Google’s China offices focus on sales and engineering for its advertising business. To help support relief efforts, Google.org issued a $250,000 direct grant to the Red Cross Society of the Republic of China and launched an internal campaign that has raised over $500,000.
Other companies that have reported restricting travel due to the virus are Facebook Inc., Apple Inc., Microsoft Corp., Ikea, and LG Electronics Inc. United Airlines Inc. and American Airlines Inc. reportedly are limiting their flights to and from the country.
McDonald’s Corp. has closed all its restaurants in Hubei province and others at tourist and transportation hubs outside the province, according to Barry Sum, director of McDonald’s corporate relations in Asia.
In addition, Sum said all open restaurants are instituting preventative measures, such as taking all employees’ temperature when they arrive at work, distributing masks, and urging more frequent hand washing and disinfection. It has also established an epidemic prevention and control task force.
“We maintain close and regular contact with our team in China to be updated on the situation there,” Sum said. “Above all, the safety of our employees and our customers remains the focus and the priority of our work, and our teams are working closely with local officials to support the prevention and containment efforts underway.”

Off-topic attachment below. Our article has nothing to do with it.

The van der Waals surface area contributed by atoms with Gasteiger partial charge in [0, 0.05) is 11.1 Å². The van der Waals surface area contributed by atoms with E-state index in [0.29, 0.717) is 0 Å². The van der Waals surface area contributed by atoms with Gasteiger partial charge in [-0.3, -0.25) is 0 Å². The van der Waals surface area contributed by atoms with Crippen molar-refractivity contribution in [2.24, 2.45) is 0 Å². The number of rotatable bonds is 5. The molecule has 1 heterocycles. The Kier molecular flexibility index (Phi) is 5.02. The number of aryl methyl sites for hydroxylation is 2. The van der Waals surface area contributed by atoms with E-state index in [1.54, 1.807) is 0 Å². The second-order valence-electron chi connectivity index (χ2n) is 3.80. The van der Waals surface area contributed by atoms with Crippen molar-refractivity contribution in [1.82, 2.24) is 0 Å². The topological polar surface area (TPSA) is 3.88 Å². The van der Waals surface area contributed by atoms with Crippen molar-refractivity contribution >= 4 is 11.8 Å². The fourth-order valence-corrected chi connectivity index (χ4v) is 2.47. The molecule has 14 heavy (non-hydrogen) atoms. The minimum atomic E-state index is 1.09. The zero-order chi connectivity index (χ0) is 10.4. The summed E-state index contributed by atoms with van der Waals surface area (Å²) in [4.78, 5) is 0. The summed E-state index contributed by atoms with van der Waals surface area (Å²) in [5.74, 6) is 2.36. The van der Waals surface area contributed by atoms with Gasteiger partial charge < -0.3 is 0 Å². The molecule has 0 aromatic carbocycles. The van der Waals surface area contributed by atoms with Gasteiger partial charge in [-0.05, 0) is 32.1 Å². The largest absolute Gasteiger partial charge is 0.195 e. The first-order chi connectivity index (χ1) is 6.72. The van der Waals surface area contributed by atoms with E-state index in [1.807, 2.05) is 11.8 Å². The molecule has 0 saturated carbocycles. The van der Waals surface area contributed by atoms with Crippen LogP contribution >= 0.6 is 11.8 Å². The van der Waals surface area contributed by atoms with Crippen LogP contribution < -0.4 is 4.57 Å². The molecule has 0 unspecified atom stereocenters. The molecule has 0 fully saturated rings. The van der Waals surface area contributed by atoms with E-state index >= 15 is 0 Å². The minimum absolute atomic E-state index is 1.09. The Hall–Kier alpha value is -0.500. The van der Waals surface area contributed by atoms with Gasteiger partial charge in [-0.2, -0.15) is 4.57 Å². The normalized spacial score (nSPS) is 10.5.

Starbucks Corp. reportedly closed 2,000 China outlets. A Starbucks representative declined to comment, referring Corporate Counsel to a Jan. 28 statement from president and CEO Kevin Johnson as part of an earnings call: “As we begin our fiscal second quarter, I want to acknowledge the dynamic situation our partners in China are navigating as health officials respond to the coronavirus. As events unfold, we will be transparent with all stakeholders in communicating how we are responding to these extraordinary circumstances and the implications for our near-term business results.”
Several international law firms with offices across Greater China and Hong Kong reportedly have adopted special measures, including paying for employees to take taxis rather than mass transit to the office and monitoring staff travel to high-risk areas.
Boyd, of Baker Donelson, said it’s important that companies operating in China comply with China’s laws, whether they are orders to shut down operations or requirements to pay employees who stay home. Boyd co-authored a law firm blog on what companies need to know about the coronavirus that includes more about China’s laws.
“China is being very proactive and forcing people to remain in place [in Hubei province],” she said. “I think they are handling this well.”
She also advised, “If you’ve got workers there and they want to leave, and the Chinese government says they can leave, then the responsible thing to do is to let them leave. It doesn’t mean that they immediately can walk back into work, but I wouldn’t tell them they can’t come home.”
Some employees may try to take advantage of a situation and not come to work, Boyd said. Employers should deal with such instances on a case-by-case basis, she advised.
“Employers are struggling with this crisis,” she added. “They want to do the right thing and protect their people.”